How to Help Grieving Parents Who’ve Just Lost a Child

Losing a child is devastating for the grieving parents. It can be hard to know what to do to help, but being there for the grieving parents will show them that they don’t have to go through it alone.

Here are some simple ways to let them know you are there for them.

1.  Listen.
The simplest comfort you can offer anyone who is grieving is to listen. Really listen. Don’t offer advice or condolences. You don’t need to have any answers. At a time like this there isn’t any. But letting someone say whatever they need to knowing that you are there listening without judging is one of the greatest gifts you can give. Simply sit with them, hug them or hold their hand.

2.  Let them grieve.
However they need to, whenever they need to and for as long as they need to. There is no right way to grieve, and everyone expresses their grief differently. There will be many ups and downs. There is also no time limit on grief as the parents will never get over their loss. Being a caring ear lets them know they are not alone in their grief.

3.  Let them know you are there for them.
For whatever the need, whenever they need it. You may feel this is assumed if you are close friends. But actually saying it makes it easier for them to ask for help, especially if it’s late at night or with a difficult task. Be around. Be available.

4.  Give them space but check in often.
People often avoid those grieving because they are uncomfortable, don’t want to intrude or simply don’t know what to say. It can be incredibly isolating and hurtful to the parents to feel they have lost friends just when they need them the most. Give the parents space and time to themselves but check in often so they know you are never far away.

5.  Talk about their child. Say their name.
No parent wants their child to be forgotten. Share your favourite memories. Listen to their stories. Look at favourite photos. Even if this brings on tears, know you haven’t hurt them but shared in remembering their child. Also pass on any photos you have of their child, as each is a much-treasured memory.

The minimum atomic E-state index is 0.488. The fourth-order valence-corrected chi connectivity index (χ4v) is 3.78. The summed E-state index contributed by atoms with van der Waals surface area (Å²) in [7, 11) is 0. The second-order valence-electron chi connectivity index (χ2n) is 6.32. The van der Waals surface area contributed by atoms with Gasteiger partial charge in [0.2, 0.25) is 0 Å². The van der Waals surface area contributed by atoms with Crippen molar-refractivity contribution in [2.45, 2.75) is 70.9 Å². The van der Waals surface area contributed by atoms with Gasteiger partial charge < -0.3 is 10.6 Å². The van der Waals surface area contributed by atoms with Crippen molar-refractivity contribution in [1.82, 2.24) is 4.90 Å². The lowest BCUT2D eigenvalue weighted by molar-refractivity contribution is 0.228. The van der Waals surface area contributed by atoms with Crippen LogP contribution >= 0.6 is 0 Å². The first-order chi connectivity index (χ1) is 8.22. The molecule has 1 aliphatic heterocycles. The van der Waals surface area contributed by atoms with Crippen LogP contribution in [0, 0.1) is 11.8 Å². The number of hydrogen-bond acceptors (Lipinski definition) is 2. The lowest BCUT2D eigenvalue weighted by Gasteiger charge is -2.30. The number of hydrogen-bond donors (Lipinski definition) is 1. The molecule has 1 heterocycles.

6.  Offer to help in the first few days.
Making and taking calls can be more than grieving parents can cope with. Offer to make calls or answer the phone. Also offer to help with funeral arrangements. Some parents will want to organise the funeral details themselves, while for others it can be overwhelming. Help in whatever way they need, this might be finding photos, sending out details or driving them there.

7.  Cook meals.
The old tradition of filling the freezer is a good one. There is something comforting about a home cooked meal made by someone who cares for us. It sends a message of love packaged as a ready-made meal. Bringing basic groceries regularly can also be helpful.

8.  Clean. Wash. Mow the lawn.
Or any other domestic chore. Grief is all consuming. It can make the mundane parts of life seem meaningless and the simplest tasks overwhelming. Helping out with the day to day tasks can make it easier for grieving parents to cope until they are ready and able to take on these tasks again.

9.  Offer to care for siblings.
If there are other children in the family, it is also a very difficult time for them. Offering to care for them gives the siblings support and the parents a break.

10.  Be there for the long term.
For the parents of a lost child, the grief will always be there but often support dwindles as time goes on. Continue to call and visit. Send a card on the child’s birthday. Ask the parents how they want to mark the day of death. You can offer to take them out for a meal, a coffee or to the cemetery on significant days. Also remember the parents on Mother’s Day, Father’s Day and Christmas.

If you need more information about supporting those are grieving, contact Beyond Blue.

Avatar of Kerry Rosser

I love my three country kids - and all things writing! Like most mums, I wear lots of hats - writer, children's author, organisational psychologist and the pairer of the odd socks!

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